Monday 25 February 2013

Saint Aldetrude of Malbod, February 25

At February 25 Canon O'Hanlon brings an account of a Belgian abbess, Altedrude of Malbod, whom the seventeenth-century hagiologist, Father John Colgan, claimed was of Irish descent:

St. Aldetrude, or Aldetrudis, Virgin and Abbess of Malbod, or Maubeuge, Belgium.

This holy virgin is claimed as belonging to the Saints of Ireland, by Father John Colgan, who inserts her Acts at the 25th of February, because on the father's side, her ancestral blood was Irish, even although she was born in Belgium, and lived there. The Bollandists, after a Scholiast introduction, produce a brief Latin Life of the saint, adding some few notes, by way of elucidation. These Acts are made up from a Manuscript Codex of St. Aldetrude's Life, found in the Monastery of Rubra Vallis, near Bruxelles, and inserted in the first part of the Brabantine Hagiology; and again, from Lessons of the Breviary, for the collegiate church of Mons, founded by St. Waldetrude. The father of St. Aldetrude was Maelceadar or Maldegarius, also called Vincent, the latter name having been received on account of numerous victories he obtained, and for this reason, too, he was created Count of Hainault, in the Low Countries, by Dagobert, the renowned King of the Franks. This latter monarch to increase those honours gave his relative St. Waldetrude, or Waldetrudis, in marriage. Their alliance was the happy occasion, for giving at a future time four holy children to the Church, viz. : St. Landric, Bishop of Meaux; St. Dentelinus, Patron of Rosensis, in Cleves; St. Aldetrude and St. Madelberta.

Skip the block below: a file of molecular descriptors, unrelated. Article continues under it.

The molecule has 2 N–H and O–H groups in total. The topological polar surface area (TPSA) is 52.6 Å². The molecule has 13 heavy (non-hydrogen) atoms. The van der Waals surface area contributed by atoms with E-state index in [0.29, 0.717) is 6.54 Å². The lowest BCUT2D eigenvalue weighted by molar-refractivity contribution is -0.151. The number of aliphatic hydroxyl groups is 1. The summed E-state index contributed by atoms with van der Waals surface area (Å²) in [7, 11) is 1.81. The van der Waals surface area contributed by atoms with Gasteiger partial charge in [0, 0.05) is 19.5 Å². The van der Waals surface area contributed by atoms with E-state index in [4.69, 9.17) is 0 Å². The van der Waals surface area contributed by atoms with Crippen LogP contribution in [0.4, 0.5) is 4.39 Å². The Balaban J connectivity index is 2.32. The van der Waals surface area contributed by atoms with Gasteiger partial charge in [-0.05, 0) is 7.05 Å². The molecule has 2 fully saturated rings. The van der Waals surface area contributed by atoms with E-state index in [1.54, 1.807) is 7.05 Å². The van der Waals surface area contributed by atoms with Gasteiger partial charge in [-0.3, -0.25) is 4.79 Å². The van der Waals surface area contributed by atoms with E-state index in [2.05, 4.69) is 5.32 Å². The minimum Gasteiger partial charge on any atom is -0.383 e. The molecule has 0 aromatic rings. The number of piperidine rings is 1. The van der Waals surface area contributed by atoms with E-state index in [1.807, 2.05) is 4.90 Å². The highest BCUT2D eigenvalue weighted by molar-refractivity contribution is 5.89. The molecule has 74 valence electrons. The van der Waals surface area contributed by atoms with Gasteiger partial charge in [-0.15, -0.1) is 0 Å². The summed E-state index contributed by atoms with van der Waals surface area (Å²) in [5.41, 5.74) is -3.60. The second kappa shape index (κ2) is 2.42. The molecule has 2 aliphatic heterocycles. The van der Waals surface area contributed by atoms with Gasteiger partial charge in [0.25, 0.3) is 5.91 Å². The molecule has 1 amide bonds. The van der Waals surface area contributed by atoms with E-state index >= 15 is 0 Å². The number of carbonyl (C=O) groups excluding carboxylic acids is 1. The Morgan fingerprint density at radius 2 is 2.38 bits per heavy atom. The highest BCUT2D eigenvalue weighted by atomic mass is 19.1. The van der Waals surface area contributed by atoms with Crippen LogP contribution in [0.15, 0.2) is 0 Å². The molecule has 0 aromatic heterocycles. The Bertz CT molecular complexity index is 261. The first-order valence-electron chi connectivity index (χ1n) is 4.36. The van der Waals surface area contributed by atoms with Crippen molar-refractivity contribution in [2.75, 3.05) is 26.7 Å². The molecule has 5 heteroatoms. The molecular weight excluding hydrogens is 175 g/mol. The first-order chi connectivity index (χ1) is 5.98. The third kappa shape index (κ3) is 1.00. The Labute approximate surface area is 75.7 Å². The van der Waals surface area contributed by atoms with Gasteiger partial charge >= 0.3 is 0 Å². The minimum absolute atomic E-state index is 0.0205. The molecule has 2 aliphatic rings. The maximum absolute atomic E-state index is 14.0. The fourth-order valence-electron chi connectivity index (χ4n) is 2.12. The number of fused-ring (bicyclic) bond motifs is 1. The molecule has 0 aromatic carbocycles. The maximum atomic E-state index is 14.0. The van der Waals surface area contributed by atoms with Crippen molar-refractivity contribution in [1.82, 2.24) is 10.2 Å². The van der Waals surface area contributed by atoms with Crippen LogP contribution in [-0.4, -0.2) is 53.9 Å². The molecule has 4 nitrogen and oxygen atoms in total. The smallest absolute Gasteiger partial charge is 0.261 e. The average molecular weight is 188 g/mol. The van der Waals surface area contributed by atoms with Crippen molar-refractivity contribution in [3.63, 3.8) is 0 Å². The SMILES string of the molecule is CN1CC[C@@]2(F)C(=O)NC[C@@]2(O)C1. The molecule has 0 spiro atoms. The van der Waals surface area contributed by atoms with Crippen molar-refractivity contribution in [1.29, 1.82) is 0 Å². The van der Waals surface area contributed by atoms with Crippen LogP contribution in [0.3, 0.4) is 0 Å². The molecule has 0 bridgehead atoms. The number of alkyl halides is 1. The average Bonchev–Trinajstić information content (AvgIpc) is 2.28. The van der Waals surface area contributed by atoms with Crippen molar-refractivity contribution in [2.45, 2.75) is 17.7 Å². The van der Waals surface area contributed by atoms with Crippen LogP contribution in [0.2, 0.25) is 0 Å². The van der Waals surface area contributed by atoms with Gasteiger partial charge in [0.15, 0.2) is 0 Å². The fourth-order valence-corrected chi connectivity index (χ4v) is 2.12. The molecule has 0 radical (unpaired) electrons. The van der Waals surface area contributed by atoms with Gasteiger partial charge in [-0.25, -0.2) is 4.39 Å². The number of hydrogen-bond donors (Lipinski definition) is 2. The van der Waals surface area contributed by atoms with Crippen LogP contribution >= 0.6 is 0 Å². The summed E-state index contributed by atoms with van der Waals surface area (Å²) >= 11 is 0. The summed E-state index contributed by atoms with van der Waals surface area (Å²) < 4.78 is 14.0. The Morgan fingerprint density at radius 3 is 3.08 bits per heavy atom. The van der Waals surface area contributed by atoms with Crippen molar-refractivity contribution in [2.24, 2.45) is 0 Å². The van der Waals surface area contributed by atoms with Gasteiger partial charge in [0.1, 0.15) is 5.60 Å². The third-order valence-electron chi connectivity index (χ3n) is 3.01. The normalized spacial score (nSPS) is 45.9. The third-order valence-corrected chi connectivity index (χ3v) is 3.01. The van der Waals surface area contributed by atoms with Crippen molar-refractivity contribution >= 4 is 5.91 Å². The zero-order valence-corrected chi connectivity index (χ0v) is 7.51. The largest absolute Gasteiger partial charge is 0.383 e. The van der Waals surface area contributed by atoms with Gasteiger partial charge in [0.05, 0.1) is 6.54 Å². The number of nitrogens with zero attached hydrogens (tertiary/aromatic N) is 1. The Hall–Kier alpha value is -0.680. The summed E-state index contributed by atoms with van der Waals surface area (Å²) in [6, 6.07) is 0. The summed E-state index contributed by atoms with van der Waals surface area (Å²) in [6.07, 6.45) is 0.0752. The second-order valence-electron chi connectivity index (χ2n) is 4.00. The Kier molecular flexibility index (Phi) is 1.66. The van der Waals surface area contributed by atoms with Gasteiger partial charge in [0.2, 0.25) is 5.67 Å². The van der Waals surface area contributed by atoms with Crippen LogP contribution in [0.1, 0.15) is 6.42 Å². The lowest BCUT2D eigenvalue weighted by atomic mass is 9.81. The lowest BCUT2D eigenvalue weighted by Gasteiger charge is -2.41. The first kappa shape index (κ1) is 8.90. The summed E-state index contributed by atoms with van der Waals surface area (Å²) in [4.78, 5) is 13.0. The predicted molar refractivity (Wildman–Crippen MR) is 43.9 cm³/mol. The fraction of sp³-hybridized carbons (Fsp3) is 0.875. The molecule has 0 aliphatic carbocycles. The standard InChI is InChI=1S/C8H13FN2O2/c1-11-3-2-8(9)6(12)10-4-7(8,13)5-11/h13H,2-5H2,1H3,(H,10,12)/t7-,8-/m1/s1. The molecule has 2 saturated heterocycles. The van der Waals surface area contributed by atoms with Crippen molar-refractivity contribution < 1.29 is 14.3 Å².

The sister of St. Waldetrude, called St. Aldegunde, had founded a religious establishment at Maubeuge, a town in French Flanders, and near the southern border line of Belgium. From her earliest infancy, St. Aldetrude, with her sister, St. Maldeberta, was distinguished for her pious dispositions; and both were placed under the charge of their holy aunt Aldegunde, to receive a secular and a religious training. The influence and precepts of this holy woman soon brought her nieces to despise the vanities of this world, and to resolve on dedicating their virgin souls to Christ. Our saint especially loved to hear the Gospel sentences, relating to the wise and foolish virgins, she engaged in fervent and constant prayer, in continual vigils, in abundant alms-givings. One interesting anecdote is related. Being resolved, that the wax used in the altar candles should not go to waste, Aldetrude gathered the scrapings, drippings, and fragments of tapers to put them again into the pot. When placed on the fire, however, and when the wax melted, it caught fire. Thinking there was danger from the blaze, and not wishing to lose the wax, Aldetrude boldly seized the pot, and lifted it in her hands from the fire, to the stone floor. Although some of the melted wax ran over her hands and arms, she miraculously escaped without any burn or hurt, as a consequence of this brave adventure. This gave great edification to all the servants of the convent, who were present.